Such radical changes in the short period from October 2014 to March 2016 seem to increase the risks in the transition towards separate Scottish markets for telecoms, post, electricity, gas and rail.
In theory the structure of the competition authority and regulatory bodies in a (potentially) independent Scotland offers a wide range of options. There are all sorts of examples from other countries that might be copied and many which must be avoided.
In reality there are severe constraints.
The Openreach agreement between BT and OFCOM was made under competition law powers and, unless someone wants to open a can of unpleasant and complex worms, it is something an independent Scotland would be stuck with for several years. Thus a future Scottish telecoms regulator must have competition law powers, either in the same mould as OFCOM with sector competition law powers or a combined competition authority and telecommunications regulator. Therefore the proposal of a separate competition authority and multi-sector regulator appears to be unworkable in the medium-term.
The EU acquis communitaire requires (this is non-negotiable, it was settled years ago) that there must be a designated regulator and that it must be independent and subject to a national system of appeals. In effect, that means it must be Scottish, it cannot be outsourced to the English, the Irish, the Indians or whoever is cheapest.
Integration of regulators sounds like it might save money. However, if a body covered competition, telecoms, broadcasting, energy, rail and posts, it would have to have to work with policy directions from a number of government departments and with a number of parliamentary oversight committees. Moreover, it would have to participate in one European regulatory network for each of these topics. Thus it would need to have a figurehead (e.g., commissioner) for each of these functions.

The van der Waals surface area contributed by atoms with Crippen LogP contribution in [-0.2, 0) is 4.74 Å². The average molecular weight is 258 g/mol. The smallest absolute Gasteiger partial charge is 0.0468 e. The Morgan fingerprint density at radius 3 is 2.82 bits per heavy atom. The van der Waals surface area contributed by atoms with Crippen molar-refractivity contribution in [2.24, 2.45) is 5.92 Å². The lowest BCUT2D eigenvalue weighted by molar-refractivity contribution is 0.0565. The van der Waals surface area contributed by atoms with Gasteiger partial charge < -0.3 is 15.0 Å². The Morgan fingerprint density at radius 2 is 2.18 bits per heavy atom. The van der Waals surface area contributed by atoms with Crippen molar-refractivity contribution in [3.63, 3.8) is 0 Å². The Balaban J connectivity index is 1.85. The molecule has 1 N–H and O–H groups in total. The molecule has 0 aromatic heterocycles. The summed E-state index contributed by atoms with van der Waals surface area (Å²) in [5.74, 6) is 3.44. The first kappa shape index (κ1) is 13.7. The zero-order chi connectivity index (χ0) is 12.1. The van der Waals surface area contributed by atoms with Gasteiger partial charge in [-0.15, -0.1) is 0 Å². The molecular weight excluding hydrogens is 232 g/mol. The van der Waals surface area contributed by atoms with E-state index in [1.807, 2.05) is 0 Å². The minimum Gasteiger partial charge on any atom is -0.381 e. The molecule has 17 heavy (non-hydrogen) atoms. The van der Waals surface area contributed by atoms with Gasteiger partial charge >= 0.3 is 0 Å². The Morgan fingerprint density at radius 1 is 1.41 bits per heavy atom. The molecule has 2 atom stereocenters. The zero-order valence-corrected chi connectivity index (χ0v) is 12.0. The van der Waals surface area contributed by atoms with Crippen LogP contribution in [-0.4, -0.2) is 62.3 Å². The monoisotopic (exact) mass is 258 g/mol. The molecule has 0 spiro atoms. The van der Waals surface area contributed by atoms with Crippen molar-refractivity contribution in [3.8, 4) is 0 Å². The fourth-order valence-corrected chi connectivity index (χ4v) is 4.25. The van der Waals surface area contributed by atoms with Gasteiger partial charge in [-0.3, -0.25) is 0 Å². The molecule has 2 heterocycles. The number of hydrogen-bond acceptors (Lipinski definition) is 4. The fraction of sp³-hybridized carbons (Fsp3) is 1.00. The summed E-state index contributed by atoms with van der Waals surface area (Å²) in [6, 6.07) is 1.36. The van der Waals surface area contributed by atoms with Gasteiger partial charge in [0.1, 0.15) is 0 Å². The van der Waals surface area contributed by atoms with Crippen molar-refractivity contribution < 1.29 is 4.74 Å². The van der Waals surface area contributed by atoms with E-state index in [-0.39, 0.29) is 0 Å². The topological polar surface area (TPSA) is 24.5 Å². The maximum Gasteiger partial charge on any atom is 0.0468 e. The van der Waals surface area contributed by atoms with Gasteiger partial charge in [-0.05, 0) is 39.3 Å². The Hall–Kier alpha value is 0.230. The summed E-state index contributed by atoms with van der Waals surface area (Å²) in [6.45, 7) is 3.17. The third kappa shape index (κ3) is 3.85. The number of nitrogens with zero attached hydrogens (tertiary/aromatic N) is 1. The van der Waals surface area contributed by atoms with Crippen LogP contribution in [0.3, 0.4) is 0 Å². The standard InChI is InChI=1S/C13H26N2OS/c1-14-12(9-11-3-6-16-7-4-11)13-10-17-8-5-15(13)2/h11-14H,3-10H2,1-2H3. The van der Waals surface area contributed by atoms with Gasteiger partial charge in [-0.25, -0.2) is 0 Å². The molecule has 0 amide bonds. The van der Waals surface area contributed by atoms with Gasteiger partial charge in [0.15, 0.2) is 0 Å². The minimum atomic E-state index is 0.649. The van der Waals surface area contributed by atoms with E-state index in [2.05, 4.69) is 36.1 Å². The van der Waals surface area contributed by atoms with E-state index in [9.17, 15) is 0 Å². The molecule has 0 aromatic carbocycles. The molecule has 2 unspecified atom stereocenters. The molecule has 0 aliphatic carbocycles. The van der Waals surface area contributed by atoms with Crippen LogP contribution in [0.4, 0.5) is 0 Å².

Any changes from the present UK regulatory model would be viewed with suspicion by operators, trying to work out if they would be better off or worse off. Uncertainty in this would be likely to have a chilling effect on investment.
For example, moving to an integrated competition/telecoms regulator suggests that all problems are seen as competition law, rather than regulation. That would change quite significantly the expectation of the outcomes of regulatory processes.
Especially given the very rapid timescale, from a referendum in October 2014 to independence in March 2016, with an intervening UK general election, the simplest option would be roll-over UK laws, replicate the UK institutions, with new names to avoid confusion, waiting to conduct reviews after a couple of years.
It is proposed to replicate in Scotland the Competition Appeal Tribunal or take cases directly to the Court of Session. The former seems much the better option.
There is an entirely different set of considerations about how to improve structures and processes should the referendum conclude that Scotland remains in the UK for the foreseeable future.